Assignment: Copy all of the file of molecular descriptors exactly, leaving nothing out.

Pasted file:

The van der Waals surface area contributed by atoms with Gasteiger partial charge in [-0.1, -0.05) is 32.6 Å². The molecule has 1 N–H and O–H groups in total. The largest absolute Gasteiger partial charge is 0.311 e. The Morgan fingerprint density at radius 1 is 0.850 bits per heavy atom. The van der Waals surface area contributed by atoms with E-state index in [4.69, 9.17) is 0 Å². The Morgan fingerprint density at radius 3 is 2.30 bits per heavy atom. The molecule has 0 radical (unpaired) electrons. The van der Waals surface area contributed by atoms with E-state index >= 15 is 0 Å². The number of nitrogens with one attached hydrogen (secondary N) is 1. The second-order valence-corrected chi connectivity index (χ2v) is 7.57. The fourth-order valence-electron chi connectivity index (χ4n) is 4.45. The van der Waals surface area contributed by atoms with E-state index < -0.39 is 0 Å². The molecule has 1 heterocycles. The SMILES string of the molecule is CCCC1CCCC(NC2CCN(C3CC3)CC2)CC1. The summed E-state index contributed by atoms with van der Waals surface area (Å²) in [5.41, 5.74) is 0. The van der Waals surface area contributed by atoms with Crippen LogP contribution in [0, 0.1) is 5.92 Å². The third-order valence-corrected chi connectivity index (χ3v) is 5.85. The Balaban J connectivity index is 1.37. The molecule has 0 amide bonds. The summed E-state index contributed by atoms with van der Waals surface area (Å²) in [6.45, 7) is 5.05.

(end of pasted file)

The van der Waals surface area contributed by atoms with Gasteiger partial charge in [-0.1, -0.05) is 32.6 Å². The molecule has 1 N–H and O–H groups in total. The largest absolute Gasteiger partial charge is 0.311 e. The Morgan fingerprint density at radius 1 is 0.850 bits per heavy atom. The van der Waals surface area contributed by atoms with E-state index in [4.69, 9.17) is 0 Å². The Morgan fingerprint density at radius 3 is 2.30 bits per heavy atom. The molecule has 0 radical (unpaired) electrons. The van der Waals surface area contributed by atoms with E-state index >= 15 is 0 Å². The number of nitrogens with one attached hydrogen (secondary N) is 1. The second-order valence-corrected chi connectivity index (χ2v) is 7.57. The fourth-order valence-electron chi connectivity index (χ4n) is 4.45. The van der Waals surface area contributed by atoms with E-state index < -0.39 is 0 Å². The molecule has 1 heterocycles. The SMILES string of the molecule is CCCC1CCCC(NC2CCN(C3CC3)CC2)CC1. The summed E-state index contributed by atoms with van der Waals surface area (Å²) in [5.41, 5.74) is 0. The van der Waals surface area contributed by atoms with Crippen LogP contribution in [0, 0.1) is 5.92 Å². The third-order valence-corrected chi connectivity index (χ3v) is 5.85. The Balaban J connectivity index is 1.37. The molecule has 0 amide bonds. The summed E-state index contributed by atoms with van der Waals surface area (Å²) in [6.45, 7) is 5.05.